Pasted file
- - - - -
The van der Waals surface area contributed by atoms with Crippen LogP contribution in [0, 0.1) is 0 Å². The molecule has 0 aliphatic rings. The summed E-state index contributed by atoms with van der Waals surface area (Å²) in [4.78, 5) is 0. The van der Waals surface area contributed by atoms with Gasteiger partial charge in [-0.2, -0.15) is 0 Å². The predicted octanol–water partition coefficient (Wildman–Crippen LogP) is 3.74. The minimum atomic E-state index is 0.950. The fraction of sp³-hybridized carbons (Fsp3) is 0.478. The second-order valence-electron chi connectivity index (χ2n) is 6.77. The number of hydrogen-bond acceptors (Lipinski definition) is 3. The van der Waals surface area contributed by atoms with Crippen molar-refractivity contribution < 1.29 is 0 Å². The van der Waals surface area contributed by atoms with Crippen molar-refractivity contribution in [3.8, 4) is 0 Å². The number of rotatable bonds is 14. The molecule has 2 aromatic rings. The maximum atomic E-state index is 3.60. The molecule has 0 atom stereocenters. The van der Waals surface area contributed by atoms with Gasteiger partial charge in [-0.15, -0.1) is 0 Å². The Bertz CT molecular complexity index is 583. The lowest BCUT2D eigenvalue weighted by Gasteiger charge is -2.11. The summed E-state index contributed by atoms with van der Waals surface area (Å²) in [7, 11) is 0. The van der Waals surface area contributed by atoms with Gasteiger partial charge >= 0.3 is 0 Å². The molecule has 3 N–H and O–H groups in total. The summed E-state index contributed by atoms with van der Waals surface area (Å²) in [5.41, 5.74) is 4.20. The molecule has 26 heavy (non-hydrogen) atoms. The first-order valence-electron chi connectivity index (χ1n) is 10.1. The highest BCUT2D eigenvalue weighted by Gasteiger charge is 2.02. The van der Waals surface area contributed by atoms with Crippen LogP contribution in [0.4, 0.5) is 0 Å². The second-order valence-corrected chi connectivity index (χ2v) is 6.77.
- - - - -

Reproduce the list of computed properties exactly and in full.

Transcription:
The van der Waals surface area contributed by atoms with Crippen LogP contribution in [0, 0.1) is 0 Å². The molecule has 0 aliphatic rings. The summed E-state index contributed by atoms with van der Waals surface area (Å²) in [4.78, 5) is 0. The van der Waals surface area contributed by atoms with Gasteiger partial charge in [-0.2, -0.15) is 0 Å². The predicted octanol–water partition coefficient (Wildman–Crippen LogP) is 3.74. The minimum atomic E-state index is 0.950. The fraction of sp³-hybridized carbons (Fsp3) is 0.478. The second-order valence-electron chi connectivity index (χ2n) is 6.77. The number of hydrogen-bond acceptors (Lipinski definition) is 3. The van der Waals surface area contributed by atoms with Crippen molar-refractivity contribution < 1.29 is 0 Å². The van der Waals surface area contributed by atoms with Crippen molar-refractivity contribution in [3.8, 4) is 0 Å². The number of rotatable bonds is 14. The molecule has 2 aromatic rings. The maximum atomic E-state index is 3.60. The molecule has 0 atom stereocenters. The van der Waals surface area contributed by atoms with Gasteiger partial charge in [-0.15, -0.1) is 0 Å². The Bertz CT molecular complexity index is 583. The lowest BCUT2D eigenvalue weighted by Gasteiger charge is -2.11. The summed E-state index contributed by atoms with van der Waals surface area (Å²) in [7, 11) is 0. The van der Waals surface area contributed by atoms with Gasteiger partial charge >= 0.3 is 0 Å². The molecule has 3 N–H and O–H groups in total. The summed E-state index contributed by atoms with van der Waals surface area (Å²) in [5.41, 5.74) is 4.20. The molecule has 26 heavy (non-hydrogen) atoms. The first-order valence-electron chi connectivity index (χ1n) is 10.1. The highest BCUT2D eigenvalue weighted by Gasteiger charge is 2.02. The van der Waals surface area contributed by atoms with Crippen LogP contribution in [0.4, 0.5) is 0 Å². The second-order valence-corrected chi connectivity index (χ2v) is 6.77.